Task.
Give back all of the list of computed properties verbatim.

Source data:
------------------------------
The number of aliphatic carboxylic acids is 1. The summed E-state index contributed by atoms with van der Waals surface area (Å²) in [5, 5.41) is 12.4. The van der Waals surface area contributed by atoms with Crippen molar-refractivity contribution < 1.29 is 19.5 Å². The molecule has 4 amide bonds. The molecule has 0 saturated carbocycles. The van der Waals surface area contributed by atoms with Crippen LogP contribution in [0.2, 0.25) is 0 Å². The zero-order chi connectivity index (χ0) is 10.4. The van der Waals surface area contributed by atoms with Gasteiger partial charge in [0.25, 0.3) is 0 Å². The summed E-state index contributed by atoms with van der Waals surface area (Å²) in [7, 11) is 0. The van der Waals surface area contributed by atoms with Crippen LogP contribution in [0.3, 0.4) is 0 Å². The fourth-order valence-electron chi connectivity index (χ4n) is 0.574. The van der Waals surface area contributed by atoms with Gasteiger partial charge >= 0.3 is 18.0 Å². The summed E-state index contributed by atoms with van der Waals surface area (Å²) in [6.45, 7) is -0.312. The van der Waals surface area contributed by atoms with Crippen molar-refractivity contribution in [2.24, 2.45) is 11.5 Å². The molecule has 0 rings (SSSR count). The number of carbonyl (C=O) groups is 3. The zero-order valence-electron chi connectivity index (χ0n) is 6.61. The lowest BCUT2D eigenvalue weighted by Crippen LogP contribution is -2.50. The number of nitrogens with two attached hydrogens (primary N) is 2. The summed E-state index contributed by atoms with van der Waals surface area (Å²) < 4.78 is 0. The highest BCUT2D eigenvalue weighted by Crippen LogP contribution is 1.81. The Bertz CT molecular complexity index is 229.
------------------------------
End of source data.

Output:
The number of aliphatic carboxylic acids is 1. The summed E-state index contributed by atoms with van der Waals surface area (Å²) in [5, 5.41) is 12.4. The van der Waals surface area contributed by atoms with Crippen molar-refractivity contribution < 1.29 is 19.5 Å². The molecule has 4 amide bonds. The molecule has 0 saturated carbocycles. The van der Waals surface area contributed by atoms with Crippen LogP contribution in [0.2, 0.25) is 0 Å². The zero-order chi connectivity index (χ0) is 10.4. The van der Waals surface area contributed by atoms with Gasteiger partial charge in [0.25, 0.3) is 0 Å². The summed E-state index contributed by atoms with van der Waals surface area (Å²) in [7, 11) is 0. The van der Waals surface area contributed by atoms with Crippen LogP contribution in [0.3, 0.4) is 0 Å². The fourth-order valence-electron chi connectivity index (χ4n) is 0.574. The van der Waals surface area contributed by atoms with Gasteiger partial charge >= 0.3 is 18.0 Å². The summed E-state index contributed by atoms with van der Waals surface area (Å²) in [6.45, 7) is -0.312. The van der Waals surface area contributed by atoms with Crippen molar-refractivity contribution in [2.24, 2.45) is 11.5 Å². The molecule has 0 rings (SSSR count). The number of carbonyl (C=O) groups is 3. The zero-order valence-electron chi connectivity index (χ0n) is 6.61. The lowest BCUT2D eigenvalue weighted by Crippen LogP contribution is -2.50. The number of nitrogens with two attached hydrogens (primary N) is 2. The summed E-state index contributed by atoms with van der Waals surface area (Å²) < 4.78 is 0. The highest BCUT2D eigenvalue weighted by Crippen LogP contribution is 1.81. The Bertz CT molecular complexity index is 229.